“We can’t build more railways overnight or order more vehicles overnight so it’s managing people through the stations that’s the plan B. The safety valve is the queue time. At the moment we are targeting a maximum of an hour or so at busiest times.”

Is an hour reasonable? 
Certainly, given the circumstances, responds Fox. He is relentlessly confident that his network of driverless trains and (some) unmanned stations will be able to handle the Olympic crush.

“If you look at Athens, they would have given their right arm to be ready a year before the Games.”

EXPAND AND DELIVER?

Earlier this month a map surfaced on the TfL website illustrating “potential” new DLR routes. It proposes extending the network west, east and south including to St Pancras and Victoria. “The story goes back over 10 years when we did a horizon study about where the DLR could extend to,” says Fox. “The railway went to Beckton so the obvious extensions were to City Airport, Woolwich-Arsenal, Stratford International and Dagenham Dock.

“Dagenham is a well-established route anyway and that’s more long term because the rate of residential growth in that area hasn’t been as strong as it otherwise was so that hasn’t stacked up as a case. But going west, we said how can we fit in with the existing plans - we don’t want to replicate Crossrail or whatever.

“But the reason why St Pancras and Euston have become a possibility is because of the high-speed rail project.” There’s a lot of demand on the Victoria line going northbound – so we thought about how to alleviate that by moving people from Victoria and Westminster area. Will this happen tomorrow? No. Will it happen? I don’t know, but we are constantly thinking about it.”

AWAY FROM THE TRAINS

When Fox steps away from trains it’s usually to play music and sport and spend time with his family. “I’m a bit musical. I play keyboard, guitar and have a Fender jazz bass that I occasionally get out of the case. I also play music at my local church – it’s part of how I relax.”

Fox is also an “occasional football player” and Plymouth Argyle supporter, following his West Country roots. Although it’s been a sad year as his beloved Argyle were relegated from League One. Cricket is his “main sport”, which he played at university. “I played club cricket until my daughter [Ester] was born three years ago – then it went out the window.”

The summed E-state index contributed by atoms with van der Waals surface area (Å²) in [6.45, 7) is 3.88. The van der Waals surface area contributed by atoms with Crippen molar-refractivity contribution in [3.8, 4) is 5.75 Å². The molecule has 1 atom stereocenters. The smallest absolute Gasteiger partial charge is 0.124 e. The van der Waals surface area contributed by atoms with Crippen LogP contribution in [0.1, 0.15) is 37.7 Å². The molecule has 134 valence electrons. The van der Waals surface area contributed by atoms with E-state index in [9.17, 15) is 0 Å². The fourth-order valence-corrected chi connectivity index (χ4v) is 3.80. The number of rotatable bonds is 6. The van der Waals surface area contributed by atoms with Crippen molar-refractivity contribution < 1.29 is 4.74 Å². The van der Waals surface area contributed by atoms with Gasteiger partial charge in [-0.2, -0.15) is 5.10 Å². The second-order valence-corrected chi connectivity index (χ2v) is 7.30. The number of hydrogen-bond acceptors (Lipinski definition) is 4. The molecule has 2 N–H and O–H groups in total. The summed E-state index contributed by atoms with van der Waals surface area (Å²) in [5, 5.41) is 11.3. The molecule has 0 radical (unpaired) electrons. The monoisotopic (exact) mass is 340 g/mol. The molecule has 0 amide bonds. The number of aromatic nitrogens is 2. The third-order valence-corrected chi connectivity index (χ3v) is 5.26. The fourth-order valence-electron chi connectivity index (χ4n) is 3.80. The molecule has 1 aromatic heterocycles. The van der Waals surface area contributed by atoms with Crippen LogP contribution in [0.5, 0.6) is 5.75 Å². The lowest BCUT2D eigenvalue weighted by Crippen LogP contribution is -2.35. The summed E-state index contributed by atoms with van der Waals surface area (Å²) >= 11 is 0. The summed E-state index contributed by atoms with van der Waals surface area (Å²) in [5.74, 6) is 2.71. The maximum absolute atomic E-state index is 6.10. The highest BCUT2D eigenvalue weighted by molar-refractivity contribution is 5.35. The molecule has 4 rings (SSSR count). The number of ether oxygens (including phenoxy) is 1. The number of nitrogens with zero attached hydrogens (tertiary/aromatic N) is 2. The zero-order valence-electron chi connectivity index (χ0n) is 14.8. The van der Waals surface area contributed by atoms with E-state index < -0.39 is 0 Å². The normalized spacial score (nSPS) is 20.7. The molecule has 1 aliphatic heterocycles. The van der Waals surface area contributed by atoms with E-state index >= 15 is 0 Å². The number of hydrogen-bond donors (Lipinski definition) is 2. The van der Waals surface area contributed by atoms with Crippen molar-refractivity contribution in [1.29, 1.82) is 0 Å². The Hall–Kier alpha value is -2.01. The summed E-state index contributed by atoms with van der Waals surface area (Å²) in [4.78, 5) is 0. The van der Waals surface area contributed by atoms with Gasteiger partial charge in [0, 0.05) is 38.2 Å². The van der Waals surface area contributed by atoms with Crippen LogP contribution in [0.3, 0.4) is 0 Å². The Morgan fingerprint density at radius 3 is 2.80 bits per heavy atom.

http://www.docklands24.co.uk/news/tr...mpics_1_905159
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Old May 27th, 2011, 11:14 PM   #2134
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Originally Posted by iampuking View Post
Usually around 11:30-12:00 in my experience
thx seems so early for such a big city - people here complain that the trains shut down around 1 am
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Old May 28th, 2011, 01:48 AM   #2135
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Maintenance can only be done at night in London.
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Old May 28th, 2011, 03:41 AM   #2136
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Old May 28th, 2011, 04:59 AM   #2137
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Old May 28th, 2011, 05:30 AM   #2138
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thx seems so early for such a big city - people here complain that the trains shut down around 1 am
Well I believe London has one of the most extensive night bus systems to make up for it.
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Old May 28th, 2011, 02:58 PM   #2139
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Well I believe London has one of the most extensive night bus systems to make up for it.
Some bus routes even make the same exact stops of the underground.
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Old May 29th, 2011, 01:35 AM   #2140